Free speech advocates and human rights defenders have opposed official adoption of the definition because it is a tool for censorship that falsely equates criticism of Israel and its racist state ideology Zionism, on the one hand, with anti-Jewish bigotry, on the other.
AMCHA also defines as anti-Semitic any “student and faculty-sponsored boycott, divestment and sanction campaigns against Israel that are a means of demonizing lsrael and seek to harm the Jewish state.”
In short, this means that any data AMCHA provides are utterly unreliable, since the group considers any activism for Palestinian human rights to be “anti-Semitic” and harmful to Israel.
As for statistics on online anti-Semitism, the European Jewish Congress report cites “the Ministry of Diaspora Affairs in Jerusalem,” whose “Anti-Semitism Cyber Monitoring System” allegedly “recorded several million anti-Semitic posts in 2019.”
It ought to be enough to know that Israel considers virtually any criticism of its policies to be “anti-Semitism” in order to discount such data as nothing more than government propaganda.
But the ministry’s own definition of “anti-Semitic expressions” contains such vague transgressions as “applying double standards towards the State of Israel.”
The European Jewish Congress report nonetheless praises the efforts of the European Union’s coordinator on anti-Semitism Katharina von Schnurbein to pressure social media companies to censor such “hate speech on the web.”
Von Schnurbein, who maintains a close relationship to the Israel lobby, has been an aggressive opponent of Palestinian rights advocacy, and along with her EU colleagues has habitually resorted to lies and smears in an effort to discredit the BDS movement.
Fueling anti-Muslim bigotry
The European Jewish Congress report acknowledges that “Europe is facing an overall rise in racism and xenophobia,” fed by “ultra-nationalism, anti-Semitism and anti-Muslim hate.”
But it gives little attention to how the perpetrators of lethal attacks against Jews tend to share the same white supermacist views as those who murder Muslims for being Muslim and Black people for being Black.
For example, the massacre of 51 Muslims at two New Zealand mosques by an Australian white supremacist in March 2019 receives only a passing mention.
The Christchurch attack, as well the right-wing extremist massacre of nine people at two shisha bars in the German town of Hanau this February, are far more relevant to a report on anti-Semitism than is human rights campaigining on behalf of Palestinians – especially as these incidents contextualize anti-Semitic attacks on Jews by white supremacists with the targeting of non-white, non-Christian groups by the very same supremacists.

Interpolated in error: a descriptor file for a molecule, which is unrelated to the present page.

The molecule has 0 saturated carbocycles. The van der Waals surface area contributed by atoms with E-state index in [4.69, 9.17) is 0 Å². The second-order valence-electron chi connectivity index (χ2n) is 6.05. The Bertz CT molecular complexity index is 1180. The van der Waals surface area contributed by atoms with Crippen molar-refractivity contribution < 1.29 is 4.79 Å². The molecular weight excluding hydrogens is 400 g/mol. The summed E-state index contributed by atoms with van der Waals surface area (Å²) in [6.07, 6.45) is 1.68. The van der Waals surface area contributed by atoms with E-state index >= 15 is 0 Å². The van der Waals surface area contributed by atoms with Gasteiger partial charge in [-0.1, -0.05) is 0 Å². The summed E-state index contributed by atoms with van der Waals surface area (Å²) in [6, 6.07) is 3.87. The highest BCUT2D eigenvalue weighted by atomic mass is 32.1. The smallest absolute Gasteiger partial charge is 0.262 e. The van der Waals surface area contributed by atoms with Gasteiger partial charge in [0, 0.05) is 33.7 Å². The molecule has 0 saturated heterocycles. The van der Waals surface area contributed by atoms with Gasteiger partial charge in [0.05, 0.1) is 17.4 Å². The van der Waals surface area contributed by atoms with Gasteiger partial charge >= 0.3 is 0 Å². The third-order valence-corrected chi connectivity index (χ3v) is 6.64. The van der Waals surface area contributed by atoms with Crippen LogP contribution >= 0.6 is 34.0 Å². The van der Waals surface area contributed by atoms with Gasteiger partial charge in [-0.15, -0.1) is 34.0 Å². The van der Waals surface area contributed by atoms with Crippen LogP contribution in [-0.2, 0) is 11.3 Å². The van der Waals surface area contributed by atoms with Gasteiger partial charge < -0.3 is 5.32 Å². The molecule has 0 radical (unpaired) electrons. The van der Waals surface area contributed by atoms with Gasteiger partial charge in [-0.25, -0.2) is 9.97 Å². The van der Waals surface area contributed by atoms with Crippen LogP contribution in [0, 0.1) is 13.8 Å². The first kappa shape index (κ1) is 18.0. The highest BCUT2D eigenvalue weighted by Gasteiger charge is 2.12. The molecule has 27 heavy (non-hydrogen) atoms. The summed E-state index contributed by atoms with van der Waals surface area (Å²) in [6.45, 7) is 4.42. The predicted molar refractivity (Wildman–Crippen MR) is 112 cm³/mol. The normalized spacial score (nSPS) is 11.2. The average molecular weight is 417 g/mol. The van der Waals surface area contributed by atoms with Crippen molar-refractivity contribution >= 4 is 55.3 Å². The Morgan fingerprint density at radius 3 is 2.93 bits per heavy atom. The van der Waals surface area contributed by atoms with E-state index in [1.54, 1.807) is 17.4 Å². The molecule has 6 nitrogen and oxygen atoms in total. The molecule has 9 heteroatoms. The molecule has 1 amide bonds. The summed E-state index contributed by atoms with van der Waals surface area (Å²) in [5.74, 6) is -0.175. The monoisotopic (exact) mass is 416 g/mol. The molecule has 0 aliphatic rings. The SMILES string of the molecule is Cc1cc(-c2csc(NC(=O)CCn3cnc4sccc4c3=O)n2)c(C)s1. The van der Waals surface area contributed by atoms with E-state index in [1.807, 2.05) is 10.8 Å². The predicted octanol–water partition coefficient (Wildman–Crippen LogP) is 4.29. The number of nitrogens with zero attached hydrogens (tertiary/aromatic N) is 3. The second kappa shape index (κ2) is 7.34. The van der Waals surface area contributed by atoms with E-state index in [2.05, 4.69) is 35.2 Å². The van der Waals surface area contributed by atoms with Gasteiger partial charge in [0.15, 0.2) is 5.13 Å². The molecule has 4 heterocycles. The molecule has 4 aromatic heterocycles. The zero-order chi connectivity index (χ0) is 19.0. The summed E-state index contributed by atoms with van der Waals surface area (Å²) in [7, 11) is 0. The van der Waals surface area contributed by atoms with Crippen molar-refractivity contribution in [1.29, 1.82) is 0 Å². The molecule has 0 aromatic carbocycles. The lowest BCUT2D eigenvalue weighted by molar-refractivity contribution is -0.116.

But Hanau isn’t mentioned at all, while BDS absorbs much of the report’s attention.
Indeed, the language of the report opens its authors to charges of Islamophobia.
They claim, for instance, that there has in recent months been an upsurge in anti-Semitism implicating Jews in the spread of the coronavirus, and that this bigotry has been “originating mainly from extreme right activists, who also call to spread the virus among Jews, plus from Muslim circles.”
One need only replace “Muslim circles” with “Jewish circles” to see how bigoted this sort of sweeping accusation is.
The report also falsely asserts that in Germany, “Israel-related anti-Semitism, mainly originating from Muslim students and staff, is already becoming normalized among school students and teachers.”
A footnote to that sentence links to a report on Holocaust teaching in Germany. Yet the report makes no such allegations about Muslim students or teachers, nor does it discuss alleged Israel-related anti-Semitism.
It appears that broad, racist generalizations about entire communities are permitted as long as those being scapegoated are Muslims.
This is only the latest in an endless series of Israeli government or lobby reports smearing Palestine solidarity activists.
While bad faith is manifest on every page, it should not lessen the commitment of all of us to fighting all forms of bigotry, including anti-Black racism, anti-Semitism, Islamophobia and colonialism, including Israeli colonial and racist policies.